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Activity

Fake News

A writing and drawing activity exploring the relationship between news and reality.

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Docent Introduction
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Inspiration

Cynical

In Cynical, Nicholas Brigante depicts a woman reading a newspaper. The title suggests that she might not trust the stories that she is reading.

These days we often hear the phrase “fake news.” It is used by political leaders, comedians, and even at our own family dinner tables. The confusing part is that it is often used when referring to news that is very real. And real news can at times seem unbelievable, like right now!

Nicholas Brigante, Cynical, 1933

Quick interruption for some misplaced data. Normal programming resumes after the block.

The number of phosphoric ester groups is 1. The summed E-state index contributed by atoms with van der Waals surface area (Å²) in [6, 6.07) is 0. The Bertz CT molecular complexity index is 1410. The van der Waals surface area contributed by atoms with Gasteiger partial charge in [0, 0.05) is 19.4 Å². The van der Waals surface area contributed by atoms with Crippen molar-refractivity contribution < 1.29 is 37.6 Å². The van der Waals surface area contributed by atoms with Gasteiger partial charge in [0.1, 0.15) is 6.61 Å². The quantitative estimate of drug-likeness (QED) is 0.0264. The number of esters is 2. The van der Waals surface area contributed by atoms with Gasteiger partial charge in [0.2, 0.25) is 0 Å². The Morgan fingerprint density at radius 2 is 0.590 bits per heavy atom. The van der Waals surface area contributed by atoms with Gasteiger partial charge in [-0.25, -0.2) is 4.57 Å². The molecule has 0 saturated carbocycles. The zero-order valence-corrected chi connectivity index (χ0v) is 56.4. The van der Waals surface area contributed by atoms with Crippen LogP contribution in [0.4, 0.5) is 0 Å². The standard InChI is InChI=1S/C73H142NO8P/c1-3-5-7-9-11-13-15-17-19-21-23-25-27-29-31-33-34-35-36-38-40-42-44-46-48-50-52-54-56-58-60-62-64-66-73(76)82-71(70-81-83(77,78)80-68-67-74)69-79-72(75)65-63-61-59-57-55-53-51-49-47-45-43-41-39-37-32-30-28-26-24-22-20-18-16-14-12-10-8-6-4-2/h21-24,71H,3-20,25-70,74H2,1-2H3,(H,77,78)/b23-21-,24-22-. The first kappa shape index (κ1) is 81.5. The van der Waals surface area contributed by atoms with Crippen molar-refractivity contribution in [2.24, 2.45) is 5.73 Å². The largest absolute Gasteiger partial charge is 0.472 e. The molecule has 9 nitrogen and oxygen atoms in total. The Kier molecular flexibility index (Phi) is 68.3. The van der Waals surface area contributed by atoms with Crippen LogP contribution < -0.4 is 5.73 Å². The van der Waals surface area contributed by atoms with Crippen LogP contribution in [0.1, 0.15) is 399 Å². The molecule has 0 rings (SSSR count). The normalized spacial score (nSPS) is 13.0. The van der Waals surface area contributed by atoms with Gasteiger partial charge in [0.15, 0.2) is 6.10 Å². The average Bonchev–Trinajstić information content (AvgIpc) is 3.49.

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Instructions
David Shrigley, News: It Won’t Be Like This Forever, 2018

Make It Your Own

  • Create a newspaper headline and a corresponding drawing that is either entirely fake, has elements of truth, or is entirely true, but unbelievable.
  • Be playful and use your imagination.
  • Here is an example of a work inspired by newspaper headlines. It is by the British artist David Shrigley.
  • Share your work with us on Instagram with the additional tags #FakeNews #LAMLabAtHome
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Share

Show Us Your Work